Great weather here

Hurricane Ian came to Florida while a warm sunny fall came to Washington State. A young cousin of Nancy, Susan, now lives in Tampa and so I was in email contact with her on the days when the storm was forecast to make landfall there. Ian passed about 100 miles south of Tampa. The upper right-front quadrant of a hurricane has the strongest winds and water surging in from the Gulf. The left quadrant has winds going back, like the hands of a clock going in reverse.


Because of the shape and orientation of Tampa Bay, a storm surge there would make a mess of the city. This is an older city, while many of the places harder hit to the south have had major population increases over the past 30 years. Interviews with recent arrivals from the areas hard hit indicate complete lack of knowledge of the potential. Holy cow! There is much misery there. The season isn’t over. Already there are two areas of storminess in the Atlantic – a week out – from the Gulf of Mexico or the Atlantic Coast, if either should become major storms.

Meanwhile, weather here is great.
The above image is pilfered from the following site:

30 Best Places To Visit In Washington State

I visited this site today for the first time. It is called “WOW” and my visit was to the “30 Best Places to Visit in WA State”. About Ellensburg, the page claims —
Ellensburg is a fine example of Washington State’s charming small cities.
I have used the opportunity to make rounds of firewood. Some needs split and I may buy a small electric splitter for that task.
I also have to pick up walnuts as they ripen and drop from the trees. The squirrels take some and Blue Jays and Magpies will carry them off. Unlike Black Walnuts, these are Carpathian (English) ones and easily broken into. To help me sustain the strength to do this, friends Kathy and Francisco brought chocolates. From their home on the west side they pass a Costco warehouse and came with gifts.
They came over to pick up sheets of metal roof taken off the big brown shed. The sheets are 19 ft x 3 ft and there were 22 (with 2 damaged). We loaded 20 of those and a few long pieces of 1x4s, also from the shed. His parents came along for the views of “the dry side”. Their trip here was disrupted by delays along I-90; construction and an accident. They pulled a trailer with a new Subaru Ascent. It is only a few months old. The interior was brown leather seats and looks great. The trip home for them was not eventful. That’s good.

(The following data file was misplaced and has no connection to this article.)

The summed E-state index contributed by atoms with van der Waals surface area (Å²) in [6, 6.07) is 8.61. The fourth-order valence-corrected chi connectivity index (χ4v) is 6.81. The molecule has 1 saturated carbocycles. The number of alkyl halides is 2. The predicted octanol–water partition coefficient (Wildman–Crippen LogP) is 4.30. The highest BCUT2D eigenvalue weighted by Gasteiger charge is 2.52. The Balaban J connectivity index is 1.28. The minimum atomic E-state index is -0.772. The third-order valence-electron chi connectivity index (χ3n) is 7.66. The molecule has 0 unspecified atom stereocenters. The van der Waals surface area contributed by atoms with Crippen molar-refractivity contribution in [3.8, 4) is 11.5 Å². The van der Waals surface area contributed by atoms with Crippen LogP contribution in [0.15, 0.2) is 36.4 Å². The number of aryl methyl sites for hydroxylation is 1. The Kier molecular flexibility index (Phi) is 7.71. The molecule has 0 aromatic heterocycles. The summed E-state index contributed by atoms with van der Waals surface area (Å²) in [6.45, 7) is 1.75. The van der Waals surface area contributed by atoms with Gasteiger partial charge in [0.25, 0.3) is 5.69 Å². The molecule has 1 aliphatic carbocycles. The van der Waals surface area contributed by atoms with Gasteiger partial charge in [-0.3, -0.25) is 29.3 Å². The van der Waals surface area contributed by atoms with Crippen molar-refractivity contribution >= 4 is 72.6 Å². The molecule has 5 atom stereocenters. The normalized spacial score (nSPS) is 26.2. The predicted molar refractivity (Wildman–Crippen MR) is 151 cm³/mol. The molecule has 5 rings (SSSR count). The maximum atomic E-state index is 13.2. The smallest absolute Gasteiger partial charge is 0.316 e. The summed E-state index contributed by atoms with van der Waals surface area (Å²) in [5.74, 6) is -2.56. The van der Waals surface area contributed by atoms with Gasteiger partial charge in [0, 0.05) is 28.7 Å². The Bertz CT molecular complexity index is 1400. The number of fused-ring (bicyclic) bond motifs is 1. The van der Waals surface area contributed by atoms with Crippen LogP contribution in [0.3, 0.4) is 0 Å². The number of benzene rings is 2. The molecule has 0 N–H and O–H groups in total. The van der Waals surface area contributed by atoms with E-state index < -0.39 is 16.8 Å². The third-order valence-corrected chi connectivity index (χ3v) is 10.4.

Yesterday I cut 5 trees for next years heating. I need to “limb” them and drag them closer to home and then make rounds. By the time I get this posted, I will have shade to work in and the temperature will have dropped to about 78°F.

Keeping track from
Naneum Fan
John

Autumn Equinox

Thursday, September 22, 2022 at 6:03 pm PDT
The directly overhead sun crossed the Equator, my time, as stated above.

Except for a windy Thursday the weather was great here. Elsewhere in the State there was a greater amount of haze and smoke.

The turkeys have stayed around. The newer visitors have been a pair of large sows.
Our neighbors to the east moved to the place that was occupied by an elderly couple – Mark and Helen, now deceased – that arrived after his work ended on the Alaska pipeline. The new couple Krista and Corkey have farm backgrounds and began raising pigs to sell to the 4-H participants. After 20 years or so of that, the operation is now down to just two older females – sort of part of the family. Pens and fences meant to keep the little ones in have become derelict and the two sows have been roaming over their entire lot – and now mine.
I didn’t have a phone number – dropped landline – for them and the visitors didn’t want to be led or herded by me so I had to walk over and alert the owners. There is a fence that kept a horse in but he is now gone and the fence and the open front gate won’t keep the old sows home.
Until there is “a fix”, I will have to add ‘watch for hogs’ to my warning to visitors to watch for deer. I’m guessing the turkeys will move on, although they were relaxing on the driveway yesterday morning.

Outside I’ve been cleaning up debris piles, making firewood, and doing a bit of landscaping. If I had a dozen workers for two weeks, I’d notice the progress. As it is, I know there is improvement, but it is not yet noticeable to a visitor.

Friday was a bottling event at White Heron.

From left to right Eric (in red) takes empty bottles and places them on filler-tubes (not seen). Phil (gray shirt, no hat) takes a filled bottle and places it in the corking machine (blue). I take the bottle off the corker and pass it to Audrey who places the bottle onto rollers where it spins and gets labels. Garrett is taking the finished bottle and placing it in a carton, that when filled will get carried to a pallet. I think we did 56 cases. Carrying and stacking is the most strenuous part of the procedure. A filled cased weighs about 35 pounds.

Up next in the news is a storm called Ian – expected to visit Florida about next Thursday with winds over 74 mph.